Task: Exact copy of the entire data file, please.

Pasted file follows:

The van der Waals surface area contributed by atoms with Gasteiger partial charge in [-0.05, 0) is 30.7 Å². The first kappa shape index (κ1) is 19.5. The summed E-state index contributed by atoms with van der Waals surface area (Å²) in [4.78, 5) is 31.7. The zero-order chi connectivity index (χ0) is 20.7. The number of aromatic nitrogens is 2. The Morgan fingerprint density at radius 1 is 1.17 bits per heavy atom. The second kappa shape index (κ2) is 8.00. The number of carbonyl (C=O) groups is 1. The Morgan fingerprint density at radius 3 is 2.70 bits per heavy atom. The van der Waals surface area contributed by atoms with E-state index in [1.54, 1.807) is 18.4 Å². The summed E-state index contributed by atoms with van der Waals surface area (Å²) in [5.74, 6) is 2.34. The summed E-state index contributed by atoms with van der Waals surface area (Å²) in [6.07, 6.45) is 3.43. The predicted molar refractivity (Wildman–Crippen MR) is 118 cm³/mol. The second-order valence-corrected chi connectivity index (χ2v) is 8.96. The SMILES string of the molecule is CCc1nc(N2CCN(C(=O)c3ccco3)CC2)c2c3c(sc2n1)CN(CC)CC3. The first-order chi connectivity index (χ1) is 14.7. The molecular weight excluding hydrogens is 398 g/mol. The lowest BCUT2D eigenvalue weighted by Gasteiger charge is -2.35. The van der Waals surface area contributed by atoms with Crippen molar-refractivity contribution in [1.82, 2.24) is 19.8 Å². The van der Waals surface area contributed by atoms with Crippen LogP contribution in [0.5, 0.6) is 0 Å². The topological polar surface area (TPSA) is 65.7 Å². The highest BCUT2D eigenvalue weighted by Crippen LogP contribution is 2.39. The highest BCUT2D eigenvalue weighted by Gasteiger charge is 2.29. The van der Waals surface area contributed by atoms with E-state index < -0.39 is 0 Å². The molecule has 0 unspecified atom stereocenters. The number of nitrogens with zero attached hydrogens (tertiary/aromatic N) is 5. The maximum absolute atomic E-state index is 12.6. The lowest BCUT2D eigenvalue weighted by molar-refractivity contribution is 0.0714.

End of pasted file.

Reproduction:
The van der Waals surface area contributed by atoms with Gasteiger partial charge in [-0.05, 0) is 30.7 Å². The first kappa shape index (κ1) is 19.5. The summed E-state index contributed by atoms with van der Waals surface area (Å²) in [4.78, 5) is 31.7. The zero-order chi connectivity index (χ0) is 20.7. The number of aromatic nitrogens is 2. The Morgan fingerprint density at radius 1 is 1.17 bits per heavy atom. The second kappa shape index (κ2) is 8.00. The number of carbonyl (C=O) groups is 1. The Morgan fingerprint density at radius 3 is 2.70 bits per heavy atom. The van der Waals surface area contributed by atoms with E-state index in [1.54, 1.807) is 18.4 Å². The summed E-state index contributed by atoms with van der Waals surface area (Å²) in [5.74, 6) is 2.34. The summed E-state index contributed by atoms with van der Waals surface area (Å²) in [6.07, 6.45) is 3.43. The predicted molar refractivity (Wildman–Crippen MR) is 118 cm³/mol. The second-order valence-corrected chi connectivity index (χ2v) is 8.96. The SMILES string of the molecule is CCc1nc(N2CCN(C(=O)c3ccco3)CC2)c2c3c(sc2n1)CN(CC)CC3. The first-order chi connectivity index (χ1) is 14.7. The molecular weight excluding hydrogens is 398 g/mol. The lowest BCUT2D eigenvalue weighted by Gasteiger charge is -2.35. The van der Waals surface area contributed by atoms with Crippen molar-refractivity contribution in [1.82, 2.24) is 19.8 Å². The van der Waals surface area contributed by atoms with Crippen LogP contribution in [0.5, 0.6) is 0 Å². The topological polar surface area (TPSA) is 65.7 Å². The highest BCUT2D eigenvalue weighted by Crippen LogP contribution is 2.39. The highest BCUT2D eigenvalue weighted by Gasteiger charge is 2.29. The van der Waals surface area contributed by atoms with E-state index < -0.39 is 0 Å². The molecule has 0 unspecified atom stereocenters. The number of nitrogens with zero attached hydrogens (tertiary/aromatic N) is 5. The maximum absolute atomic E-state index is 12.6. The lowest BCUT2D eigenvalue weighted by molar-refractivity contribution is 0.0714.